“I think of it like home,” Gulzar Abdul Sheriff said in Gujarati on a video call. Gulzar, 81, has lived at Jubilee Towers for 12 years. It’s hard to speak with her because of the language barrier and her now quiet voice, but it’s easy to understand how she feels.
To appreciate why she and others speak of the facility in glowing terms, we can start with the care provided and the activities organised.
In addition to a daily schedule that includes exercise, mental stimulation activities (such as puzzles and games), and prayers at Jamatkhana, the seniors enjoy many more fun activities throughout the year.
“We make sure they don’t miss out on anything,” Shagufa Jamal explained. Shagufa is the Ismaili Council for Tanzania’s member for the social care committee.
“We take them to movies. Once every three months we have a dinner date with them where we take them to fancy hotels. They are suited and booted.”
Shagufa added “They are our family.”
She also mentioned other fun celebrations the seniors enjoy: regular picnics at Coco Beach, monthly birthday parties for those whose birthdays fall that month, Khushiali, Valentine’s Day, Diwali, and many others.
About once a month, youth and young volunteers visit to speak and play with the seniors. Shagufa says the activities remind the seniors of their own grandchildren who they may not see often.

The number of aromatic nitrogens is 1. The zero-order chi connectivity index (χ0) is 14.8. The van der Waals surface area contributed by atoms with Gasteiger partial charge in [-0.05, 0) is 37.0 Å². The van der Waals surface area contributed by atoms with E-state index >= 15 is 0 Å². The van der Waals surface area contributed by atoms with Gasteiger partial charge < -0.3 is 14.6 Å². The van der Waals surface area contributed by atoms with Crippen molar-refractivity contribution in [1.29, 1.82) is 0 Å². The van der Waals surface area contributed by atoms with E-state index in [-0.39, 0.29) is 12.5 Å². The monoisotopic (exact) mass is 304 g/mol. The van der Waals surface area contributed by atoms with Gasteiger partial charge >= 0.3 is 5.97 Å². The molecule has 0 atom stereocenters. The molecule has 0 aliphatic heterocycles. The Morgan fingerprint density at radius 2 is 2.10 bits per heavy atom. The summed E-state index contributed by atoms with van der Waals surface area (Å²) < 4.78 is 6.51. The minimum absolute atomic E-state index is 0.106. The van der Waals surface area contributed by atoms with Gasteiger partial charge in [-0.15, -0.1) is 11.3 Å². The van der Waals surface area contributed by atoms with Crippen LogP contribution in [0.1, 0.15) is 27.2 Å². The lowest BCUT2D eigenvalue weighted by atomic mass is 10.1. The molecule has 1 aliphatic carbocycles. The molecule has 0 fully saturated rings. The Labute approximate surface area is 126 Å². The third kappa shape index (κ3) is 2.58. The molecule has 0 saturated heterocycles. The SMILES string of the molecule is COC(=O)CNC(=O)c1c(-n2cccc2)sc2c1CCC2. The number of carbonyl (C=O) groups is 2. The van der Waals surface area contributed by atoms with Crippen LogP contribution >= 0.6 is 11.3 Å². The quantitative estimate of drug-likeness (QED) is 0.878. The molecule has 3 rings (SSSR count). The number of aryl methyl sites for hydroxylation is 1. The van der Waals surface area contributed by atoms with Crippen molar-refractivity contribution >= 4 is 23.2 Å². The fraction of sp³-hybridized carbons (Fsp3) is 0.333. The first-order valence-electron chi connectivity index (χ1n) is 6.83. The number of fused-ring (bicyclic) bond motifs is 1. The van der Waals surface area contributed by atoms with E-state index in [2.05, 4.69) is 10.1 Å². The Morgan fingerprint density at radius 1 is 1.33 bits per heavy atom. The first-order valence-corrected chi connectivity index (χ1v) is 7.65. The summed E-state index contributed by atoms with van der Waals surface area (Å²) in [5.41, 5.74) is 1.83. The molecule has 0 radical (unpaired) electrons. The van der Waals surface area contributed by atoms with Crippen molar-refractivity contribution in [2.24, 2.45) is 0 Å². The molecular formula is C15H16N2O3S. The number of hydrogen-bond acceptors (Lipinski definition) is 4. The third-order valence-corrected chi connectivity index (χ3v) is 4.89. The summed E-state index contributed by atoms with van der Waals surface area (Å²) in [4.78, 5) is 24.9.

With this arrangement, everyone benefits. Senior residents have a regular social activity to look forward to, can share their values and wisdom, stave off depression, and feel youthful again. At the same time, the young visitors are helped to develop their emotional intelligence, better understand their history and traditions, and learn skills such as sewing, baking, and woodworking.
Originating as a legacy project of Mawlana Hazar Imam’s Golden Jubilee in 2007, Jubilee Towers is located across the street from Darkhana in Dar es Salaam). Construction of the 10-story building finished in 2008. Some of the floors contain dormitory style rooms, while others have apartment residences.
Currently, there are 32 residents in the building, though it can accommodate up to 65. Two floors are designated for students, who often come from various smaller cities including Mwanza, Arusha, and Zanzibar. They usually live alongside the seniors for two-year periods, joining their building-mates for all meals and prayer times.
The building is operated by a 25-person staff, which includes day and night shifts. There are two full-time nurses, two cooks, and a husband-and-wife caretaking team who live on site.
Since the start of the covid-19 pandemic, with an increased awareness of mental health, Ismaili Council members have had regular conversations with residents on this topic as well.
Almas Hanif Mawani, one of the caretakers, discusses how much she and her husband enjoy their jobs: “On Saturdays and Sundays we volunteer here too,” she explained.
Abdul Vira is a 73-year-old resident who has lived at Jubilee Towers for six years.
“It’s very good here,” he said. “Medical assistance is good, food is good. All the people are more than a family. I love it.”